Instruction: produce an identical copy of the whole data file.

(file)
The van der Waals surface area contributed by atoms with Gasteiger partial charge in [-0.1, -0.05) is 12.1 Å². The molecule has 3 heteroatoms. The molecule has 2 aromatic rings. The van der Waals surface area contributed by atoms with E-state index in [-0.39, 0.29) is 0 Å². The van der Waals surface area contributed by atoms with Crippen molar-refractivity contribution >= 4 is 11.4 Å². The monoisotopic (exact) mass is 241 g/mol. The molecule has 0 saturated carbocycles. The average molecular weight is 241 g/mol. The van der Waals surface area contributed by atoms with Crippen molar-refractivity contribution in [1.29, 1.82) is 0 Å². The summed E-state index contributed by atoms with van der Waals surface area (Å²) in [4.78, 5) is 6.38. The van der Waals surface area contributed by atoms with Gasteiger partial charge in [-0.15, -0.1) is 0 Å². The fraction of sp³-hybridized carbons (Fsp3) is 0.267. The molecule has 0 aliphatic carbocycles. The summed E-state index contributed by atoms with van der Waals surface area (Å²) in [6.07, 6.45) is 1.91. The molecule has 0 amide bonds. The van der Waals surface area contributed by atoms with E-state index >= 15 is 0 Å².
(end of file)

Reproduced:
The van der Waals surface area contributed by atoms with Gasteiger partial charge in [-0.1, -0.05) is 12.1 Å². The molecule has 3 heteroatoms. The molecule has 2 aromatic rings. The van der Waals surface area contributed by atoms with E-state index in [-0.39, 0.29) is 0 Å². The van der Waals surface area contributed by atoms with Crippen molar-refractivity contribution >= 4 is 11.4 Å². The monoisotopic (exact) mass is 241 g/mol. The molecule has 0 saturated carbocycles. The average molecular weight is 241 g/mol. The van der Waals surface area contributed by atoms with Crippen molar-refractivity contribution in [1.29, 1.82) is 0 Å². The summed E-state index contributed by atoms with van der Waals surface area (Å²) in [4.78, 5) is 6.38. The van der Waals surface area contributed by atoms with Gasteiger partial charge in [-0.15, -0.1) is 0 Å². The fraction of sp³-hybridized carbons (Fsp3) is 0.267. The molecule has 0 aliphatic carbocycles. The summed E-state index contributed by atoms with van der Waals surface area (Å²) in [6.07, 6.45) is 1.91. The molecule has 0 amide bonds. The van der Waals surface area contributed by atoms with E-state index >= 15 is 0 Å².